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September 2021

Tuesday, 28 September 2021 00:00

Ways to Keep the Feet Healthy as They Age

As the feet age and get older, they take a beating while supporting the body’s weight. As the skin gets older, it begins to lose elasticity as well which can lead to more blisters, cuts, and infections. Thankfully, there are a few things that the elderly can do to help care for their feet and prevent future issues. First off, it is important to keep the feet clean and dry. This will help reduce the chances of fungi forming and causing issues such as athlete’s foot or fungal nail infections. In order to prevent ingrown toenails, it is key to keep the toenails trimmed short and straight across. Maintaining a healthy weight is also key to keeping pressure off of the feet. Any sores or wounds should be monitored and checked by a podiatrist as well. If you are experiencing pain in the feet, or if you have questions about caring for your feet, consulting with a podiatrist is key to keeping your feet healthy for a long time. 

Proper foot care is something many older adults forget to consider. If you have any concerns about your feet and ankles, contact Dr. Gerald Perelman from Ohio. Our doctor can provide the care you need to keep you pain-free and on your feet.

The Elderly and Their Feet

As we age we start to notice many changes in our body, but the elder population may not notice them right away. Medical conditions may prevent the elderly to take notice of their foot health right away. Poor vision is a lead contributor to not taking action for the elderly.

Common Conditions 

  • Neuropathy – can reduce feeling in the feet and can hide many life-threatening medical conditions.
  • Reduced flexibility – prevents the ability of proper toenail trimming, and foot cleaning. If left untreated, it may lead to further medical issues.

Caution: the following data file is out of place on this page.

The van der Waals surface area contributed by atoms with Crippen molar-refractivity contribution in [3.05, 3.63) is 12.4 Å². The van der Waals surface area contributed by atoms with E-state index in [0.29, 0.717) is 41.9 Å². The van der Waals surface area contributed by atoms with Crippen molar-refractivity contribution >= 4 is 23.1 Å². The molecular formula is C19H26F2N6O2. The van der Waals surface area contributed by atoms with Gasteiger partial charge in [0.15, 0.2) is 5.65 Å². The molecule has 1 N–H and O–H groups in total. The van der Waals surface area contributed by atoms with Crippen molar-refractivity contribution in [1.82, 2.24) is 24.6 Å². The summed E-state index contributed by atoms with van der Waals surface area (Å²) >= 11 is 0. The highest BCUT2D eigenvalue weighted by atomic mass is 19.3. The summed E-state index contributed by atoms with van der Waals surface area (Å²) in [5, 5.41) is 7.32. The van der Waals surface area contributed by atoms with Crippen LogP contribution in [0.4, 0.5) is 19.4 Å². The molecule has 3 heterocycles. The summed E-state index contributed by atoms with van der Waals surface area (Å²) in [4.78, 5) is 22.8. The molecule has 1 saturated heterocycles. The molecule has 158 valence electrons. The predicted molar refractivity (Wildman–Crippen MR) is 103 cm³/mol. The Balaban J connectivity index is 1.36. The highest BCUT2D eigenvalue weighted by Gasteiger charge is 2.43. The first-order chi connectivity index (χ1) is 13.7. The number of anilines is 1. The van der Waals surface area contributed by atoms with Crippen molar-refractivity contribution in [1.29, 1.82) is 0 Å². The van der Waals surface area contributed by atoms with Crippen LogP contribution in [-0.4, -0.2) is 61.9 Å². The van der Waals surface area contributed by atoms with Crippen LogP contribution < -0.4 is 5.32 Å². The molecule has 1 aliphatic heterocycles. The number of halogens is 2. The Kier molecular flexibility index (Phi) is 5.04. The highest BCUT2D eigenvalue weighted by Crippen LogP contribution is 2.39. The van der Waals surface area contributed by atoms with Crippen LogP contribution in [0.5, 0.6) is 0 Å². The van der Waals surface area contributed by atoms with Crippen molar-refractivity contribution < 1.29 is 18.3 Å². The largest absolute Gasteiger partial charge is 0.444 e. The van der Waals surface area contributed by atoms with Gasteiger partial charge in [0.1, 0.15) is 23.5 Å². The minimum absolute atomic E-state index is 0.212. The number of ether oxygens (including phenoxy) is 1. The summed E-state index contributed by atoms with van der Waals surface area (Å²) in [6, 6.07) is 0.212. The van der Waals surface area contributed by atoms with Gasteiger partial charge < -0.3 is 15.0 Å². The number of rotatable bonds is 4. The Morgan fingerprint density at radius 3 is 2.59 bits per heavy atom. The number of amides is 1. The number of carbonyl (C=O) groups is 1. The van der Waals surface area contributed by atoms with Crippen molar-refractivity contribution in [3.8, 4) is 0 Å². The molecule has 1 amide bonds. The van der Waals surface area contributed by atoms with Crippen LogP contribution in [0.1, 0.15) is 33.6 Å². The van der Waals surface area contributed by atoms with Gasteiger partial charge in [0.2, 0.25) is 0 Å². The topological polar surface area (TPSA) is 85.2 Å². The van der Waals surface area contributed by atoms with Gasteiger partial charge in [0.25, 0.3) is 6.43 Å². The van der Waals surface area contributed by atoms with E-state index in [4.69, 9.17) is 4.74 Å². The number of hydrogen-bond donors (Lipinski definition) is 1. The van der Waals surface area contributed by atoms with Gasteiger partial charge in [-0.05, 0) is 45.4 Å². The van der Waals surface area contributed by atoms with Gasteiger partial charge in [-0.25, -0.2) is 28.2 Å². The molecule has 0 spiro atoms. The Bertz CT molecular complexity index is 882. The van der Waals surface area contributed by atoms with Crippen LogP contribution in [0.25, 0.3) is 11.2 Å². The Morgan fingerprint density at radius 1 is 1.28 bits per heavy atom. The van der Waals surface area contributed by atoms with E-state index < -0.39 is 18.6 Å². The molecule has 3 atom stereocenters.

• Foot sores – amongst the older population can be serious before they are discovered. Some of the problematic conditions they may face are:
  • Gouging toenails affecting nearby toe
  • Shoes that don’t fit properly
  • Pressure sores
  • Loss of circulation in legs & feet
  • Edema & swelling of feet and ankles

Susceptible Infections

Diabetes and poor circulation can cause general loss of sensitivity over the years, turning a simple cut into a serious issue.

If you have any questions please feel free to contact one of our offices located in Wilmington and Lebanon, OH . We offer the newest diagnostic and treatment technologies for all your foot and ankle needs.

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Tuesday, 21 September 2021 00:00

Heel Stretches for the Sole

The plantar fascia is a ligament that runs along the bottom of each foot, connecting the heel bone to the toes. When this ligament is injured or inflamed, the result is usually heel and arch pain. One way to prevent or relieve tension and pain in the heel, arch, and sole of the foot is by stretching. To stretch the plantar fascia and relieve tightness under the foot, you can do a foot pull. Sit with one leg crossed over the other, then grab all of your toes and pull them as a unit back towards your shin, until you feel a pull in the bottom of your foot. Hold for 10 seconds and repeat 10 times. To massage the plantar fascia, roll a tennis ball forward and back with the bottom of your foot for 5-10 minutes a day. To learn more about plantar fascia stretches, please consult with a podiatrist.